|Publication number||US4793836 A|
|Application number||US 07/177,422|
|Publication date||Dec 27, 1988|
|Filing date||Apr 4, 1988|
|Priority date||Jul 10, 1987|
|Publication number||07177422, 177422, US 4793836 A, US 4793836A, US-A-4793836, US4793836 A, US4793836A|
|Inventors||Steven C. Griffis|
|Original Assignee||Griffis Steven C|
|Export Citation||BiBTeX, EndNote, RefMan|
|Patent Citations (5), Referenced by (8), Classifications (13), Legal Events (3)|
|External Links: USPTO, USPTO Assignment, Espacenet|
This is a continuation-in-part application of Ser. No. 072,044 filed July 10, 1987 U.S. Pat. No. 4,750,922 entitled "Remote Control For An Air Filtration System."
In the early 1940's, asbestos was an inexpensive material which was used in virtually every industrial plant across the nation because of its superior capabilities of noise reduction, insulating and fire retardant qualities. Asbestos was used in cement asbestos pipe, plaster, wiring, pipe insulation, sound absorbing tiles, floor tiles and sprayed on ceiling structural steel and deck pans.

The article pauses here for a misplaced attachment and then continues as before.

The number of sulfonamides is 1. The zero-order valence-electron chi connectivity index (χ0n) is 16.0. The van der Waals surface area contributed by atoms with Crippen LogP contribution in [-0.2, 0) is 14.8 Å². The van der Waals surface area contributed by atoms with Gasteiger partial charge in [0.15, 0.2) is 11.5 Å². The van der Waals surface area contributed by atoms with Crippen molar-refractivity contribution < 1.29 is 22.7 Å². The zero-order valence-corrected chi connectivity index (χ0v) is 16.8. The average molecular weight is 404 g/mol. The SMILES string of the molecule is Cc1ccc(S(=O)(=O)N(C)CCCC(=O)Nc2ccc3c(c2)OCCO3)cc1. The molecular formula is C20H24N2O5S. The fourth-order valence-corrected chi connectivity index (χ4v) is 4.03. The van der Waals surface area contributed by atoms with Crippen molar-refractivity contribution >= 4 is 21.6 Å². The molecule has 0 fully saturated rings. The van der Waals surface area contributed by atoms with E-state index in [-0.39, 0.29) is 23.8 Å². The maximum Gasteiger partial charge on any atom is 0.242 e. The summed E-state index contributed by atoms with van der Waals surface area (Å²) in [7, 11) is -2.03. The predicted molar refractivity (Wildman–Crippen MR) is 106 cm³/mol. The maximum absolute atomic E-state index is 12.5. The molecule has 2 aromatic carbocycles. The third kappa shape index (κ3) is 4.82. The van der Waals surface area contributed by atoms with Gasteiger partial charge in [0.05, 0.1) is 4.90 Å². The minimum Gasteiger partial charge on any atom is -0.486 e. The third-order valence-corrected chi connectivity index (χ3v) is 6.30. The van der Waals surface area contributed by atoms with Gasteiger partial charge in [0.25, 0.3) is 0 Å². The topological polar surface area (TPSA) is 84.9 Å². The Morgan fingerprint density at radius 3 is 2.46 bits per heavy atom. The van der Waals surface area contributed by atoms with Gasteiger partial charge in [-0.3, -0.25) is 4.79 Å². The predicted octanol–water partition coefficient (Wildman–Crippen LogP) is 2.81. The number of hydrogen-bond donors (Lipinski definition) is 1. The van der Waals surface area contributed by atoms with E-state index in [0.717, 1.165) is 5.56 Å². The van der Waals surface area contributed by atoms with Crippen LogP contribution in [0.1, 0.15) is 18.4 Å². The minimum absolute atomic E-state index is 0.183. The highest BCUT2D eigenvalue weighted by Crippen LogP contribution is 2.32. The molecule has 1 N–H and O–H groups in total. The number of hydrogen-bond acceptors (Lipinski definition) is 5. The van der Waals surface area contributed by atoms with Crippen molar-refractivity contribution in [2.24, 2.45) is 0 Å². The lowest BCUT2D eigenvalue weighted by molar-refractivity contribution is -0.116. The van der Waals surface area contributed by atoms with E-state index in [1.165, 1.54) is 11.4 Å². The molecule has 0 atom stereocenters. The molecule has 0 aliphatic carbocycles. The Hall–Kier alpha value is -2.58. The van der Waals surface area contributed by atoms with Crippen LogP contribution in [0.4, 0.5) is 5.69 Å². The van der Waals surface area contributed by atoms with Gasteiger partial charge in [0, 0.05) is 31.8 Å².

Asbestos has been found to be a health hazard and asbestos removal or abatement programs are being conducted to remove these health hazards. Many regulations have been adopted and are in place to ensure the safety of those workers who are removing the asbestos as well as to ensure that the asbestos being removed will not be introduced into the surrounding atmosphere. For example, U.S. Pat. No. 4,604,111 describes a fairly common system which is employed in an asbestos removal project. In most projects, an enclosure is created around the space in which the asbestos is to be removed. The space is sealed by means of plastic sheets or the like. An air inlet is provided for the enclosed space to permit air to be drawn thereinto. A filtration unit such as the Model MT-3 of Micro-Trap, Inc. of Maple Shade, N.J. or the Model ST2000 of Global Consumer Services, Inc. of Los Angeles, Calif. is employed with each of the units having an air inlet and an air outlet. The air outlet of the filtration unit is placed in communication with the area outside of the enclosed space. A blower means is provided in the filtration unit so that the contaminated air in the enclosed space will be drawn through the filtration unit with the asbestos fibers being collected in the filtration unit. The filtration units are sometimes referred to as negative air systems so that air is drawn through the air inlet formed in the wall means and through the filtration unit.